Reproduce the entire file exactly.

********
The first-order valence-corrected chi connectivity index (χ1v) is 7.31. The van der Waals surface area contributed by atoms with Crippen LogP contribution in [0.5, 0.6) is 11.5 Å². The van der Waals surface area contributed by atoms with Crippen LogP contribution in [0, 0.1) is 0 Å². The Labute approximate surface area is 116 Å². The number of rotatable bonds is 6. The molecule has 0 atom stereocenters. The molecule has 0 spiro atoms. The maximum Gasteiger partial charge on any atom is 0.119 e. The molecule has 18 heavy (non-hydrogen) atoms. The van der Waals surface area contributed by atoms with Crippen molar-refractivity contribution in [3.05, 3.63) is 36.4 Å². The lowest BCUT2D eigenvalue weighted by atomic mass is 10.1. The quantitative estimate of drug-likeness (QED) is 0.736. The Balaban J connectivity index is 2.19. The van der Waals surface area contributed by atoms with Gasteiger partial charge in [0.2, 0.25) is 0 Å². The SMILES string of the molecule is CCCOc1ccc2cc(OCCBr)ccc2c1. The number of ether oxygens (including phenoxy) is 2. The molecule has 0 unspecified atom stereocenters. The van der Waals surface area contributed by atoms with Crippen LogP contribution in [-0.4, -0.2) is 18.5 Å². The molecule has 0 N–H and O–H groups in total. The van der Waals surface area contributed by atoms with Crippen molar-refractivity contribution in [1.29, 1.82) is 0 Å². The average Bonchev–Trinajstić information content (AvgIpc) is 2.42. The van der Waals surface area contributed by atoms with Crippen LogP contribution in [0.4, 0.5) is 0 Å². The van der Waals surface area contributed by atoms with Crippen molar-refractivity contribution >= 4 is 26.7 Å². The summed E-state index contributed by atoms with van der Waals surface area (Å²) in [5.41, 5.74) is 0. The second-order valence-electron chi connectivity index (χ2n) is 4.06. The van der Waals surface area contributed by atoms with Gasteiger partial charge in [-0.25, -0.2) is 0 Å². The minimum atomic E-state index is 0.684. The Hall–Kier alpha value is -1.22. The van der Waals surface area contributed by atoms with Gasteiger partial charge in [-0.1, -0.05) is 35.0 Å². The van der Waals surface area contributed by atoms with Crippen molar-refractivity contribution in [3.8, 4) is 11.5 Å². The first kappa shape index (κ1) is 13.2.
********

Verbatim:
The first-order valence-corrected chi connectivity index (χ1v) is 7.31. The van der Waals surface area contributed by atoms with Crippen LogP contribution in [0.5, 0.6) is 11.5 Å². The van der Waals surface area contributed by atoms with Crippen LogP contribution in [0, 0.1) is 0 Å². The Labute approximate surface area is 116 Å². The number of rotatable bonds is 6. The molecule has 0 atom stereocenters. The molecule has 0 spiro atoms. The maximum Gasteiger partial charge on any atom is 0.119 e. The molecule has 18 heavy (non-hydrogen) atoms. The van der Waals surface area contributed by atoms with Crippen molar-refractivity contribution in [3.05, 3.63) is 36.4 Å². The lowest BCUT2D eigenvalue weighted by atomic mass is 10.1. The quantitative estimate of drug-likeness (QED) is 0.736. The Balaban J connectivity index is 2.19. The van der Waals surface area contributed by atoms with Gasteiger partial charge in [0.2, 0.25) is 0 Å². The SMILES string of the molecule is CCCOc1ccc2cc(OCCBr)ccc2c1. The number of ether oxygens (including phenoxy) is 2. The molecule has 0 unspecified atom stereocenters. The van der Waals surface area contributed by atoms with Crippen LogP contribution in [-0.4, -0.2) is 18.5 Å². The molecule has 0 N–H and O–H groups in total. The van der Waals surface area contributed by atoms with Crippen molar-refractivity contribution in [1.29, 1.82) is 0 Å². The average Bonchev–Trinajstić information content (AvgIpc) is 2.42. The van der Waals surface area contributed by atoms with Crippen LogP contribution in [0.4, 0.5) is 0 Å². The van der Waals surface area contributed by atoms with Crippen molar-refractivity contribution >= 4 is 26.7 Å². The summed E-state index contributed by atoms with van der Waals surface area (Å²) in [5.41, 5.74) is 0. The second-order valence-electron chi connectivity index (χ2n) is 4.06. The van der Waals surface area contributed by atoms with Gasteiger partial charge in [-0.25, -0.2) is 0 Å². The minimum atomic E-state index is 0.684. The Hall–Kier alpha value is -1.22. The van der Waals surface area contributed by atoms with Gasteiger partial charge in [-0.1, -0.05) is 35.0 Å². The van der Waals surface area contributed by atoms with Crippen molar-refractivity contribution in [3.8, 4) is 11.5 Å². The first kappa shape index (κ1) is 13.2.